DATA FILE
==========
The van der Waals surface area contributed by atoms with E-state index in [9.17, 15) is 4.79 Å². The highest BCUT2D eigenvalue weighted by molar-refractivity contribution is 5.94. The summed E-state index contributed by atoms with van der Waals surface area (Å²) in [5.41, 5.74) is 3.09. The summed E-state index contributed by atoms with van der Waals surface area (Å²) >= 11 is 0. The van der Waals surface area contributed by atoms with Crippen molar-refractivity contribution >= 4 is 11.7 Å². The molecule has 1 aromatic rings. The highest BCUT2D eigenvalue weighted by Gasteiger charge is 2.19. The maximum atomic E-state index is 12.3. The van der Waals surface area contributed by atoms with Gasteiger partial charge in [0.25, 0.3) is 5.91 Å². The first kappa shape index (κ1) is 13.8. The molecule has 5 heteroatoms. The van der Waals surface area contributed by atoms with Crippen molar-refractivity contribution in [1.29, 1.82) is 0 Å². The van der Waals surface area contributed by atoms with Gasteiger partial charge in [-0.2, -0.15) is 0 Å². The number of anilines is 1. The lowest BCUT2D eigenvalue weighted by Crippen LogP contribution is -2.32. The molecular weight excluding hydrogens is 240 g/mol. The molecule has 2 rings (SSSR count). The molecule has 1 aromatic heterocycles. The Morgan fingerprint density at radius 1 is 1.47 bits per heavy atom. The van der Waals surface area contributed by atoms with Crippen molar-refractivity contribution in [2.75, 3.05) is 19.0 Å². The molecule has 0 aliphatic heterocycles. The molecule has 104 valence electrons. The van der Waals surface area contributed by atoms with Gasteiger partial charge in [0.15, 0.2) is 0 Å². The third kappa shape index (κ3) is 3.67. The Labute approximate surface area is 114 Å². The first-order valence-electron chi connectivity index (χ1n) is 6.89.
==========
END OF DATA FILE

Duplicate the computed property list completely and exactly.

The van der Waals surface area contributed by atoms with E-state index in [9.17, 15) is 4.79 Å². The highest BCUT2D eigenvalue weighted by molar-refractivity contribution is 5.94. The summed E-state index contributed by atoms with van der Waals surface area (Å²) in [5.41, 5.74) is 3.09. The summed E-state index contributed by atoms with van der Waals surface area (Å²) >= 11 is 0. The van der Waals surface area contributed by atoms with Crippen molar-refractivity contribution >= 4 is 11.7 Å². The molecule has 1 aromatic rings. The highest BCUT2D eigenvalue weighted by Gasteiger charge is 2.19. The maximum atomic E-state index is 12.3. The van der Waals surface area contributed by atoms with Gasteiger partial charge in [0.25, 0.3) is 5.91 Å². The first kappa shape index (κ1) is 13.8. The molecule has 5 heteroatoms. The van der Waals surface area contributed by atoms with Crippen molar-refractivity contribution in [1.29, 1.82) is 0 Å². The van der Waals surface area contributed by atoms with Gasteiger partial charge in [-0.2, -0.15) is 0 Å². The number of anilines is 1. The lowest BCUT2D eigenvalue weighted by Crippen LogP contribution is -2.32. The molecular weight excluding hydrogens is 240 g/mol. The molecule has 2 rings (SSSR count). The molecule has 1 aromatic heterocycles. The Morgan fingerprint density at radius 1 is 1.47 bits per heavy atom. The van der Waals surface area contributed by atoms with Crippen molar-refractivity contribution in [2.75, 3.05) is 19.0 Å². The molecule has 0 aliphatic heterocycles. The molecule has 104 valence electrons. The van der Waals surface area contributed by atoms with Gasteiger partial charge in [0.15, 0.2) is 0 Å². The third kappa shape index (κ3) is 3.67. The Labute approximate surface area is 114 Å². The first-order valence-electron chi connectivity index (χ1n) is 6.89.